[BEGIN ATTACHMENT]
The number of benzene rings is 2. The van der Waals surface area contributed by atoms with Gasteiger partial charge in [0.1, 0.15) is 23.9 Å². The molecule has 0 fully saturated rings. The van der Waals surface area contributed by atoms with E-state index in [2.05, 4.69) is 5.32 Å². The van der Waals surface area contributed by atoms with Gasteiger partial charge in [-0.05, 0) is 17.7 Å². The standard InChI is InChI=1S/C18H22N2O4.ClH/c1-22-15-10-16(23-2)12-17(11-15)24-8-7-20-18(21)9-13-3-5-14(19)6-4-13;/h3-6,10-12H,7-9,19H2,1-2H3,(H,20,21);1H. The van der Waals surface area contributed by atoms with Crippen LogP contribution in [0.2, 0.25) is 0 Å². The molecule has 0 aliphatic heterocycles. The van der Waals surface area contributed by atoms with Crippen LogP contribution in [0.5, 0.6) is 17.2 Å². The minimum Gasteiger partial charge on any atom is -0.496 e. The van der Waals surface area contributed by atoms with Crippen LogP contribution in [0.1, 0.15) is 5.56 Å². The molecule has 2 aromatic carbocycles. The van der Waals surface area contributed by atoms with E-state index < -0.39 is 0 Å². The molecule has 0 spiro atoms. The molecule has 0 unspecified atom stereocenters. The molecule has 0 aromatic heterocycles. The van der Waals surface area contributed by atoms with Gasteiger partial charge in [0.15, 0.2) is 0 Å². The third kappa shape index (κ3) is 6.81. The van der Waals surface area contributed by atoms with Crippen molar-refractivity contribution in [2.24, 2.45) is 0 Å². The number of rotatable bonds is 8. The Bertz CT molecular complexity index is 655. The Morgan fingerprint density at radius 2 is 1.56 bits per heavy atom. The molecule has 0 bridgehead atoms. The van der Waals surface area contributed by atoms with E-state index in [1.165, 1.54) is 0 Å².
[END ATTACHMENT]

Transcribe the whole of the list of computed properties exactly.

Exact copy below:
The number of benzene rings is 2. The van der Waals surface area contributed by atoms with Gasteiger partial charge in [0.1, 0.15) is 23.9 Å². The molecule has 0 fully saturated rings. The van der Waals surface area contributed by atoms with E-state index in [2.05, 4.69) is 5.32 Å². The van der Waals surface area contributed by atoms with Gasteiger partial charge in [-0.05, 0) is 17.7 Å². The standard InChI is InChI=1S/C18H22N2O4.ClH/c1-22-15-10-16(23-2)12-17(11-15)24-8-7-20-18(21)9-13-3-5-14(19)6-4-13;/h3-6,10-12H,7-9,19H2,1-2H3,(H,20,21);1H. The van der Waals surface area contributed by atoms with Crippen LogP contribution in [0.2, 0.25) is 0 Å². The molecule has 0 aliphatic heterocycles. The van der Waals surface area contributed by atoms with Crippen LogP contribution in [0.5, 0.6) is 17.2 Å². The minimum Gasteiger partial charge on any atom is -0.496 e. The van der Waals surface area contributed by atoms with Crippen LogP contribution in [0.1, 0.15) is 5.56 Å². The molecule has 2 aromatic carbocycles. The van der Waals surface area contributed by atoms with E-state index < -0.39 is 0 Å². The molecule has 0 spiro atoms. The molecule has 0 unspecified atom stereocenters. The molecule has 0 aromatic heterocycles. The van der Waals surface area contributed by atoms with Gasteiger partial charge in [0.15, 0.2) is 0 Å². The third kappa shape index (κ3) is 6.81. The van der Waals surface area contributed by atoms with Crippen molar-refractivity contribution in [2.24, 2.45) is 0 Å². The number of rotatable bonds is 8. The Bertz CT molecular complexity index is 655. The Morgan fingerprint density at radius 2 is 1.56 bits per heavy atom. The molecule has 0 bridgehead atoms. The van der Waals surface area contributed by atoms with E-state index in [1.165, 1.54) is 0 Å².